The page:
U.S. v. Powers, 06-1684.

CourtUnited States Courts of Appeals. United States Court of Appeals (6th Circuit)
Citation500 F.3d 500
Docket NumberNo. 06-1684.,06-1684.
PartiesUNITED STATES of America, Plaintiff-Appellee, v. Jethro Rene POWERS, Defendant-Appellant.
Decision Date12 September 2007
500 F.3d 500
UNITED STATES of America, Plaintiff-Appellee,
Jethro Rene POWERS, Defendant-Appellant.
No. 06-1684.
United States Court of Appeals, Sixth Circuit.
Argued: July 24, 2007.
Decided and Filed: September 12, 2007.

[500 F.3d 502]

ARGUED: Jonathan M. Epstein, Federal Public Defenders Office, Detroit, Michigan, for Appellant. Jennifer Peregord Sinclair, Assistant United States Attorney, Detroit, Michigan, for Appellee. ON BRIEF: Jonathan M. Epstein, Bradley R. Hall, Federal Public Defenders Office, Detroit, Michigan, for Appellant. Jennifer Peregord Sinclair, Assistant United States Attorney, Detroit, Michigan, for Appellee.

Before: COLE and GILMAN, Circuit Judges; MARBLEY, District Judge.*

[500 F.3d 503]


ALGENON L. MARBLEY, District Judge.

Defendant-Appellant Jethro Rene Powers appeals his conviction for possession with intent to distribute a controlled substance in violation of 21 U.S.C. § 841(a)(1). The Sixth Amendment's Confrontation Clause, as interpreted by the Supreme Court in Crawford v. Washington, 541 U.S. 36, 124 S.Ct. 1354, 158 L.Ed.2d 177 (2004), requires that a defendant be able to confront his accuser if the accuser's "testimonial" statements are introduced at trial. Powers contends that the district court violated his Sixth Amendment rights by allowing police officers to testify regarding statements made by their Source of Information ("SOI")1 relating to "Powers's drug-selling background, the type and weight of the narcotics, the identification of the vehicle driven by Powers, the time and location of meeting places and most importantly, the SOI's eventual identification of Powers." (Def.'s Brief at 5.) The Government did not call the SOI as a witness at trial and thus, Defendant could not cross-examine him.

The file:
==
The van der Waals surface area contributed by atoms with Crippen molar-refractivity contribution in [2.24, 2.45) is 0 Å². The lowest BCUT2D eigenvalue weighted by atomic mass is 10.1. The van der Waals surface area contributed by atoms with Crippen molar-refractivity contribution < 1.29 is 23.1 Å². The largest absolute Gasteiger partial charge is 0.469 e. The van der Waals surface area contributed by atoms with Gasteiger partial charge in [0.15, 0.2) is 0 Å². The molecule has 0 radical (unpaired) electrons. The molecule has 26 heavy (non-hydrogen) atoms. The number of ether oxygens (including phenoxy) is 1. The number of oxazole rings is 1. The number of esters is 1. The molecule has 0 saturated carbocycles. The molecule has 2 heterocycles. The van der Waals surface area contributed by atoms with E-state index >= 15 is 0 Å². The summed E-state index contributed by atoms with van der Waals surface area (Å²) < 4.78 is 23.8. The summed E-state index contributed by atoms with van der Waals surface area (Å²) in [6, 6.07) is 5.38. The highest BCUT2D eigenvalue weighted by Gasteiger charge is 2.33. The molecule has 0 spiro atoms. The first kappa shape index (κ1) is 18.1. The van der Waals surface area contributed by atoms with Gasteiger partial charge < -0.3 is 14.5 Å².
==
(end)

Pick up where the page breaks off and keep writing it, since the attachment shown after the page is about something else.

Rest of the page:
Defendant also contends that the district court abused its discretion and acted in a biased manner when it consistently interrupted, derided, and truncated defense counsel's cross-examination of witnesses. Defendant asks this Court to reverse his conviction and remand this case for a new trial. For the reasons discussed below, we AFFIRM Defendant's conviction.


The relevant facts are not disputed.